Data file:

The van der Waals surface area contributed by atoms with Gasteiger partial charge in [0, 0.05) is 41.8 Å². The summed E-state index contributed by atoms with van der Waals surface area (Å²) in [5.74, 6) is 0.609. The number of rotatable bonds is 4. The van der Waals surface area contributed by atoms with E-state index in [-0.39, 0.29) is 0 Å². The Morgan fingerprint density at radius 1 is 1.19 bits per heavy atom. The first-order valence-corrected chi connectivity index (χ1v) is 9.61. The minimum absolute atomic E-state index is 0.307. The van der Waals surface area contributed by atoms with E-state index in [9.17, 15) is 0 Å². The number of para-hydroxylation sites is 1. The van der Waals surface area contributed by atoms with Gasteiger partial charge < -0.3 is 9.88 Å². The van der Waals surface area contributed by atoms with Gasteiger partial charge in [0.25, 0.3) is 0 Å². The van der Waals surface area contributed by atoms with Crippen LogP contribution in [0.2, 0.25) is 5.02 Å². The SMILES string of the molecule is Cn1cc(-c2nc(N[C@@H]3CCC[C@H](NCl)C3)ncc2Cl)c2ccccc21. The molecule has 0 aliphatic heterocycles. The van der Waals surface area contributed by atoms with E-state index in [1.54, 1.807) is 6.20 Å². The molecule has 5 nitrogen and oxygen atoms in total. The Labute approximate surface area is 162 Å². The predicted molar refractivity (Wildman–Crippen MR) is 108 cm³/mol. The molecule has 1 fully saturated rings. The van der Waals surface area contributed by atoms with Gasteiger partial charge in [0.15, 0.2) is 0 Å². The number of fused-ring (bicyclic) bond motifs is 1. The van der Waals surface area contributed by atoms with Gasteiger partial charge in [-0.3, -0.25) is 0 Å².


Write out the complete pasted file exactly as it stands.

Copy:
The van der Waals surface area contributed by atoms with Gasteiger partial charge in [0, 0.05) is 41.8 Å². The summed E-state index contributed by atoms with van der Waals surface area (Å²) in [5.74, 6) is 0.609. The number of rotatable bonds is 4. The van der Waals surface area contributed by atoms with E-state index in [-0.39, 0.29) is 0 Å². The Morgan fingerprint density at radius 1 is 1.19 bits per heavy atom. The first-order valence-corrected chi connectivity index (χ1v) is 9.61. The minimum absolute atomic E-state index is 0.307. The van der Waals surface area contributed by atoms with E-state index in [9.17, 15) is 0 Å². The number of para-hydroxylation sites is 1. The van der Waals surface area contributed by atoms with Gasteiger partial charge < -0.3 is 9.88 Å². The van der Waals surface area contributed by atoms with Gasteiger partial charge in [0.25, 0.3) is 0 Å². The van der Waals surface area contributed by atoms with Crippen LogP contribution in [0.2, 0.25) is 5.02 Å². The SMILES string of the molecule is Cn1cc(-c2nc(N[C@@H]3CCC[C@H](NCl)C3)ncc2Cl)c2ccccc21. The molecule has 0 aliphatic heterocycles. The van der Waals surface area contributed by atoms with E-state index in [1.54, 1.807) is 6.20 Å². The molecule has 5 nitrogen and oxygen atoms in total. The Labute approximate surface area is 162 Å². The predicted molar refractivity (Wildman–Crippen MR) is 108 cm³/mol. The molecule has 1 fully saturated rings. The van der Waals surface area contributed by atoms with Gasteiger partial charge in [0.15, 0.2) is 0 Å². The number of fused-ring (bicyclic) bond motifs is 1. The van der Waals surface area contributed by atoms with Gasteiger partial charge in [-0.3, -0.25) is 0 Å².